Thus, I was somewhat peeved to read last year that one of the explicit goals given to the DSM-5 workgroups was:
Eliminate "not otherwise specified" (NOS) diagnoses within categories
The rationale for them wanting to do this is obvious. As blogged about elsewhere, the DSM-5 leadership had hoped to move diagnosis onto a firmer biologically-based footing, and what can be more "fuzzy," biologically-speaking, than diagnoses for which there are only loosely defined criteria? Not surprisingly, the biological psychiatrists had an "epic fail" when it came to biologicalizing DSM-5. Thus, even though DSM-5 has technically eliminated NOS diagnoses, nonspecific conditions will live on in the form of Not Elsewhere Classified (NEC). Here's the difference in their definitions:
NOS: Not Otherwise Specified - This designation is equivalent to the word "unspecified" and indicates that the documentation does not provide enough information to assign a more specific code.

NEC: Not Elsewhere Classified - This designation is used to indicate there is no separate specific code available to represent the condition documented. In this case, the diagnostic statement is specific, but the coding system is not specific enough.
What can I say, except that this actually looks like progress? Clinicians like Dr. Reidbord and myself can not only continue using our fuzzy nonspecific diagnoses, but also instead of having NOS imply that we're lazy clinicians and didn't document enough, we'll be using NEC and implying that it's the coding system (DSM-5) that's inadequate.

Friday, May 3, 2013

A Child Psychiatrist's Thoughts on DSM-5: ADHD

This is part 3 of my series on the DSM-5. Previous posts covered general impressions and PTSD.

If you've been reading the nation's leading mental health blog, you will have been inundated with news and opinion about the rising rates of Attention-Deficit/Hyperactivity Disorder (yes, the hyphen and the slash are both there in the DSM-IV) and abuse of prescription stimulants by college kids. And you may even have come across DSM-5 Taskforce Chair David Kupfer's letter to the editor, in which he defended the DSM-5 by saying "revisions were aimed at helping clinicians more precisely recognize the symptoms of individuals with A.D.H.D. to facilitate the right care for the right person."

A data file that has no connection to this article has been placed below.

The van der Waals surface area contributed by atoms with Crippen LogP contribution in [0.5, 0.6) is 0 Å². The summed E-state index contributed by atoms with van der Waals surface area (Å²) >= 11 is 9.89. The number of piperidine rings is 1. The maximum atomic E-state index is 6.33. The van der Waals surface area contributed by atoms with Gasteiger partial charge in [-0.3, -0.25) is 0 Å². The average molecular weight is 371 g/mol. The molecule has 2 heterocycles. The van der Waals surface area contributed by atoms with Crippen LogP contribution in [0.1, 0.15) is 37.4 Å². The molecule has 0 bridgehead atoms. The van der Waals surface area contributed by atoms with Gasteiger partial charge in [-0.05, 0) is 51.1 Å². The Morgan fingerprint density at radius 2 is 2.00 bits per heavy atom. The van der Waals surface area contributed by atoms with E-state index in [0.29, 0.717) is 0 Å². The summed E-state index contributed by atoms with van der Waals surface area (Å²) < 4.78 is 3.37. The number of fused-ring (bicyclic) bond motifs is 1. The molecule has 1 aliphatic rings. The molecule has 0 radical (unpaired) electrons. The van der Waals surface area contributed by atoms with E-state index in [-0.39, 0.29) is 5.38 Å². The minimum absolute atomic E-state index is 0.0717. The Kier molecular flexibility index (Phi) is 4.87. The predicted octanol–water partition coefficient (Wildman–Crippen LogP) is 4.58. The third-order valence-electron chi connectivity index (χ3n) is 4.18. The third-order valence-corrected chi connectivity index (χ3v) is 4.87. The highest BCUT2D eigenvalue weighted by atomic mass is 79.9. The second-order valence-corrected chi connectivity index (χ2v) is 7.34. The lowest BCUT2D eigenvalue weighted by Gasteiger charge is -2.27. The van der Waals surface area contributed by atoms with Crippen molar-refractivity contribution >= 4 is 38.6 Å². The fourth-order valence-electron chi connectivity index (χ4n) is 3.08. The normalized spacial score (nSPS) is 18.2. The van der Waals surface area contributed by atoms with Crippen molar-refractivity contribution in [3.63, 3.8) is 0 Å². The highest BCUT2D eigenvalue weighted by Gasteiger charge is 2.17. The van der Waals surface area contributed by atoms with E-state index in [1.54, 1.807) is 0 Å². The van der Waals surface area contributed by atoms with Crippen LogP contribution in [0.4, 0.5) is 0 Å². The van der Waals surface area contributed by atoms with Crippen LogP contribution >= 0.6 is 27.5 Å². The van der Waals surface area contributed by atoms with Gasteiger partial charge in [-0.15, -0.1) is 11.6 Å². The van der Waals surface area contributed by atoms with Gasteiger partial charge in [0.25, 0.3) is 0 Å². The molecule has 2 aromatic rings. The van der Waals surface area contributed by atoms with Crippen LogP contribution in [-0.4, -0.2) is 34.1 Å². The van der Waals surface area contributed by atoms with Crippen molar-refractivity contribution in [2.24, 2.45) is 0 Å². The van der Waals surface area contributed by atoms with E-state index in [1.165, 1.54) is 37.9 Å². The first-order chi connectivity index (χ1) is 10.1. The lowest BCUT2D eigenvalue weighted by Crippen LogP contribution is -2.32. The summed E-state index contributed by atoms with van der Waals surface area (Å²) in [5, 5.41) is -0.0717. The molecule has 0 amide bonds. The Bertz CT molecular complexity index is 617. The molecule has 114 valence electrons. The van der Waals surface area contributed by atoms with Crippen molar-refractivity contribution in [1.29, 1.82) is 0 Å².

Less clear from those articles is what exactly is changing in the DSM-5 when it comes to ADHD, and I hope this post would shed some light on that. But first, some background on the challenges of diagnosing ADHD. Something as broad as an "attention deficit," as dependent on many different parts of the brain working together, and as prone to abuse is inherently going to be a mess when it comes to "accurate" diagnosis. Who can really say at what point "laziness" or "prefers hands-on learning" becomes "ADHD, predominately inattentive?" Thus, misdiagnosis is rampant, and there is a problem of both over- and under-diagnosis of ADHD.

This is nicely illustrated in this study from 2005, which asked parents if their children have been diagnosed with ADHD, and also had the parents complete a standardized questionnaire (the SDQ) about past ADHD symptoms. From the abstract:
Prevalence of clinically significant SDQ ADHD symptoms is 4.19% (males) and 1.77% (females). Male prevalence by race is 3.06% for Hispanics, 4.33% for Whites, and 5.65% for Blacks. Significant differences in prevalence occur across gender (p < .01) and among males across race (p < .01), age (p < .01), and income (p < .02). In the full sample, 6.80% of males and 2.50% of females have a parent-reported lifetime ADHD diagnosis but are negative for SDQ ADHD. Likewise, 1.59% of males and 0.81% of females are positive for SDQ ADHD but negative for parent report of ADHD diagnosis.